This is an interesting problem to look at. Let's say you have 1 million users and 5 storage servers. You are building an application that needs to pick one of the 5 storage servers depending on the user id.
You want your app to do it as consistently as possible. e.g. a given user should always land on the same backend.
When a request comes in:
- each request is identified by a unique user id.
- the app should always call the same storage server given that id.
- you want all your users to be distributed equally across your storage servers.
- when a storage server is removed from the list, you want users to stick with the servers they initially got. For users on the removed server, they should be dispatched equally on other servers.
- when a server is added, you want the minimal numbers of users to be moved around.
- The application is stateless about this, so when I deploy a new node and give it the list of the storage servers, it should be able to start distributing users among them without prior knowledge.
Point 4 and 6 discards a simple round-robin solution.
The solution to that problem is to build a deterministic function that projects a user id into the space composed of the servers. (yeah well, clustering I guess.)
There are two known algorithms to do that. The consistent hashing algorithm and the rendezvous hashing.
Consistent Hashing is a hashing that can be used to minimize the shuffling of users when a server is removed or added.
This is how it's implemented:
- each server name is converted into a unique number
- that number is projected on an modulo interval (a circle)
- every user is also converted into a unique number and projected on the circle
- the server that's the closest to the user is picked
If you want nice drawing go here.
This is an elegant solution because removing a server keeps the rest stable, and adding one server shuffles a minimal number of users.
The conversion from a name to a integer is key here: you have to be deterministic but in the same time try to have the numbers randomly and kind-of-evenly distributed on the circle.
Here's how you can do it using MD5:
import hashlib def hash(key): return long(hashlib.md5(key).hexdigest(), 16)
Using a classical hash like MD5 gives us the random part, but depending on the server name you might well end up with two servers that are very close to each other on the circle
And the result will be that when the users are converted into numbers, a very small amount of users will go to some servers.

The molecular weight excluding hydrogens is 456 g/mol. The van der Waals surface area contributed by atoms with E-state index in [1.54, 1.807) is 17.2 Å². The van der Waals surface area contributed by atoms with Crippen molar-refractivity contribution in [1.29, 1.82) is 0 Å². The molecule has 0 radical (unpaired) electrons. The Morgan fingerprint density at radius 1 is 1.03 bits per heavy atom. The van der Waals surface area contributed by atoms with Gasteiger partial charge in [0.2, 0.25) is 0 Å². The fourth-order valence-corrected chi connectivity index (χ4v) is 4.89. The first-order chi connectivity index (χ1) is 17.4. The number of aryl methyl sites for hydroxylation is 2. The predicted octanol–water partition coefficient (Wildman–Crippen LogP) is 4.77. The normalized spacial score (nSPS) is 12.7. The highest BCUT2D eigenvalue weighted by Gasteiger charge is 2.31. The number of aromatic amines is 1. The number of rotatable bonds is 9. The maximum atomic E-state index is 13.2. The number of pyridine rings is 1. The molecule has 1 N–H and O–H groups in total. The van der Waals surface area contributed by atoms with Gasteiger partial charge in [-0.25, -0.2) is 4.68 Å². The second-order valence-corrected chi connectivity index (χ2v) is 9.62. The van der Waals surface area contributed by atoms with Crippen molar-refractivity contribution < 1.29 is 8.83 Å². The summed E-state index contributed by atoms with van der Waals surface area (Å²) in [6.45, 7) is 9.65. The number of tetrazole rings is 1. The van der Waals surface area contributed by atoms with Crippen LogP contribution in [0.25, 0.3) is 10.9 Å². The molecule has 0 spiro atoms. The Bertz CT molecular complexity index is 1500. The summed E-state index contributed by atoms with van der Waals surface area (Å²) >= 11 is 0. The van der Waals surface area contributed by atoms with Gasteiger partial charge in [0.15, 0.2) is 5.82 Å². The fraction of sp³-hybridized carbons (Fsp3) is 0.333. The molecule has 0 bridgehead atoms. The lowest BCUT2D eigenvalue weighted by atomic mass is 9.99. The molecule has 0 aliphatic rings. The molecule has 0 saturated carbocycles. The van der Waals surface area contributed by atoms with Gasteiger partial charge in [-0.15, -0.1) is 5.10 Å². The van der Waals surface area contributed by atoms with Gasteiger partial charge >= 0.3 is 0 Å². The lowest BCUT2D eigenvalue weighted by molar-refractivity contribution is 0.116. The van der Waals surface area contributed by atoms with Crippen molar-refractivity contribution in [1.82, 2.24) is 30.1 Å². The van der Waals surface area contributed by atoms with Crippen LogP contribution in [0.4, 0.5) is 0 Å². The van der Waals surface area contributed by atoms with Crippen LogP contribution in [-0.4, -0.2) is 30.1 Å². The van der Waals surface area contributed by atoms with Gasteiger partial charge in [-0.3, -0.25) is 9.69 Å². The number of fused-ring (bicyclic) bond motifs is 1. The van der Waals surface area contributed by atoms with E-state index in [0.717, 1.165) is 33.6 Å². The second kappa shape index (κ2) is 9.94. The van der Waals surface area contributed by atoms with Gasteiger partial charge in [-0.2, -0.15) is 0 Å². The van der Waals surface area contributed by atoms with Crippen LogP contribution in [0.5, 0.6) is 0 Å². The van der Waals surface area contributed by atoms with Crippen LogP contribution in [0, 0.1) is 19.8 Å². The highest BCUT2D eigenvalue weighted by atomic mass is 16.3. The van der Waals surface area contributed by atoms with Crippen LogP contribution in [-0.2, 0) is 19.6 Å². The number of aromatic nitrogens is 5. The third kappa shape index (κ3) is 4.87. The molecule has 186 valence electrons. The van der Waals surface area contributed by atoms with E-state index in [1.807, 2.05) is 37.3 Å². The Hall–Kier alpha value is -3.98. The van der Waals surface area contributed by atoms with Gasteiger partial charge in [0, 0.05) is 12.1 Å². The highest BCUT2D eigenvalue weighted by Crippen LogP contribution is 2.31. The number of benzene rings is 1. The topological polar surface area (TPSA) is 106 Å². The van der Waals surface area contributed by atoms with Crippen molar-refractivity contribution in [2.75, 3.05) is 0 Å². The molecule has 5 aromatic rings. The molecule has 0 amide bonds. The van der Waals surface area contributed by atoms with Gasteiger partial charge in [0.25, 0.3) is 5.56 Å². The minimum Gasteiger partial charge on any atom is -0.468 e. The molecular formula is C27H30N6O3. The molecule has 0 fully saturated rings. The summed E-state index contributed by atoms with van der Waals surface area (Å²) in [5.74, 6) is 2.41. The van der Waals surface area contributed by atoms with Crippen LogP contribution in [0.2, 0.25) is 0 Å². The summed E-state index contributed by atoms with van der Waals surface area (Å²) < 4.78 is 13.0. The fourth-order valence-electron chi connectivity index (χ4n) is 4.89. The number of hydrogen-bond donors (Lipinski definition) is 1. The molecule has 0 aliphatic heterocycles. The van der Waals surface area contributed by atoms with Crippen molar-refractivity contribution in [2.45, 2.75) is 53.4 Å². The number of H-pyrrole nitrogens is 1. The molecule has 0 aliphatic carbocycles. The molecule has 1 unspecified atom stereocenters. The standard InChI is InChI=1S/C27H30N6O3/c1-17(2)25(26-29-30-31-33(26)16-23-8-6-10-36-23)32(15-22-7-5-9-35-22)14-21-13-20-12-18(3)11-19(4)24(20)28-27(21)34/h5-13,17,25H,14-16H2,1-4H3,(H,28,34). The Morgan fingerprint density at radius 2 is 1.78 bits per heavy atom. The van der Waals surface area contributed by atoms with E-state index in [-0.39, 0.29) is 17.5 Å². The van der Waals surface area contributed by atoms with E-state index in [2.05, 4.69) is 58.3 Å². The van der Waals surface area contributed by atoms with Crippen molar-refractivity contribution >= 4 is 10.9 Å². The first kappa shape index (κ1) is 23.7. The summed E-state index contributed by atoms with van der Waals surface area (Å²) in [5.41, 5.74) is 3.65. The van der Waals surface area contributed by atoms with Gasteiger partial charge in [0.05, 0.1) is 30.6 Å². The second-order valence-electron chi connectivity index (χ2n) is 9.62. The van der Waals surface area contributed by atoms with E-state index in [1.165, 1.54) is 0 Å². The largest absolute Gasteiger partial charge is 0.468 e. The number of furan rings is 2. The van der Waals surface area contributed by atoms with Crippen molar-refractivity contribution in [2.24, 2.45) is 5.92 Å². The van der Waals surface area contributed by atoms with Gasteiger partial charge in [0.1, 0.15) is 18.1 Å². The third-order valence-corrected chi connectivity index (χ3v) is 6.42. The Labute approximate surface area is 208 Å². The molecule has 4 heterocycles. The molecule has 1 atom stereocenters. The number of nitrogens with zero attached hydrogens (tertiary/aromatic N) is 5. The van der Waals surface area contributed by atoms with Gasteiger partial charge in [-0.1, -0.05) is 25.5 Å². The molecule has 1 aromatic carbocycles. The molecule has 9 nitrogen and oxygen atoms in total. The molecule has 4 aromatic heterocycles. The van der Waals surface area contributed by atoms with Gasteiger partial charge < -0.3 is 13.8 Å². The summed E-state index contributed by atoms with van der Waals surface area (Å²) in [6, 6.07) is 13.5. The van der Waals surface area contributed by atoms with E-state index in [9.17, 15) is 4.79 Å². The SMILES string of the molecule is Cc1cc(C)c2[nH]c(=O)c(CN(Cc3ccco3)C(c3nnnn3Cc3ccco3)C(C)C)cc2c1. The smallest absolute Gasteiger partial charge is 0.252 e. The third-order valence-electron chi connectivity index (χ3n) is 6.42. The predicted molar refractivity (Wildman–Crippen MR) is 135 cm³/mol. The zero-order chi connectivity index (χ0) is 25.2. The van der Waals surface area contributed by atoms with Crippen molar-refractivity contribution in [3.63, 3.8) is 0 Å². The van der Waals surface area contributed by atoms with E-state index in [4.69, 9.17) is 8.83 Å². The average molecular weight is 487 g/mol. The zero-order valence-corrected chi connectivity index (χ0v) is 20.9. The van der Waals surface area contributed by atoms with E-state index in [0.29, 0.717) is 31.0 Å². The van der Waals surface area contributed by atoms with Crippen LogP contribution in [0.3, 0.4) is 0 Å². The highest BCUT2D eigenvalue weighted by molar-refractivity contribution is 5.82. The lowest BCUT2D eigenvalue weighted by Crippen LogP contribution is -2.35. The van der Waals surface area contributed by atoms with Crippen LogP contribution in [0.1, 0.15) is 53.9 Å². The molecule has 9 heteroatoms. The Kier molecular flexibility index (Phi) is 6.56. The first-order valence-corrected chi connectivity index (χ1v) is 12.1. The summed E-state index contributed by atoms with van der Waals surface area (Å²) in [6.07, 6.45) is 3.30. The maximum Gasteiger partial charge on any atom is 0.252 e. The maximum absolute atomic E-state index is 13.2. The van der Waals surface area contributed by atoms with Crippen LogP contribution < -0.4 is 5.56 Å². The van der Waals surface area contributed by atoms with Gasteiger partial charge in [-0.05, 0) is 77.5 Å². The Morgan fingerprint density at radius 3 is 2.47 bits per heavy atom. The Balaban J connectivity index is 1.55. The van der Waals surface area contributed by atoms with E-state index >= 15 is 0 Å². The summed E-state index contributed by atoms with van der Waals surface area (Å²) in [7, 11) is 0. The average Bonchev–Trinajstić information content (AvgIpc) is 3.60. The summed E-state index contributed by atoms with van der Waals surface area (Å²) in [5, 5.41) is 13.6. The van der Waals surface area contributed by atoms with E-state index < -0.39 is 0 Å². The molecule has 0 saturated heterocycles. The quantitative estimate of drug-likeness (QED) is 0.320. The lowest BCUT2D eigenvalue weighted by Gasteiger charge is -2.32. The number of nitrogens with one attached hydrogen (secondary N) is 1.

One solution to fix that is to add replicas: for each server, instead of projecting a single number on the circle, we'll project 100. For example, "server1" becomes "server1:1", "server1:2", .., "server1:100" and those values are transformed into numbers.
Using replicas is very efficient to make sure users are spread evenly.
The other algorithm is called RendezVous and is based on a similar idea where servers are converted into numbers with a hash.
The difference is that instead of projecting servers and their replicas on a circle, the algorithm uses weights. To find which server a user should use, for each combination of server and user, a number is created with a classical hash function.
The server that's picked is the one with the highest number.
The Python code looks like this:
def get_server(user): high_score = -1 winner = None for server in server: score = hash(server + user) if score > high_score: high_score, winner = score, ip elif score == high_score: high_score, winner = score, max(server, winner) return winner
The advantage of this method is that you don't have to create replicas to worry about distribution. In fact, according to my tests, RendezVous is doing a better job than Consistent Hashing for distributing users.
One key decision is to decide which hashing algorithm you want to use.
It's all about the hashing!
Both RendezVous and Consistent hashing are using a classical hashing function to convert the servers and users into numbers - and picking one was not obvious.
I came across this amazing stackexchange post that shed some light on different hashing, their strengths and weaknesses. You should read it, you will learn a lot.
The take away for my experiment was that some hashing functions are doing a better job at randomizing values in the hash space. Some very simple functions are also colliding quite often, which can be a problem.
So I tried a bunch of them and benchmarked them.
It's interesting to note that I had much better results for my use case using RendezVous & sha256 than RendezVous & Murmur, when the latter is usually what people use with RendezVous.
I ended up removing Murmur from my tests, the results where too bad.
Anyways, here's the full implementation I did, based on snippets I found here and there, and the result:
And the winnner is : RendezVous and sha256
Of course, that entirely depends on how many servers & users you have.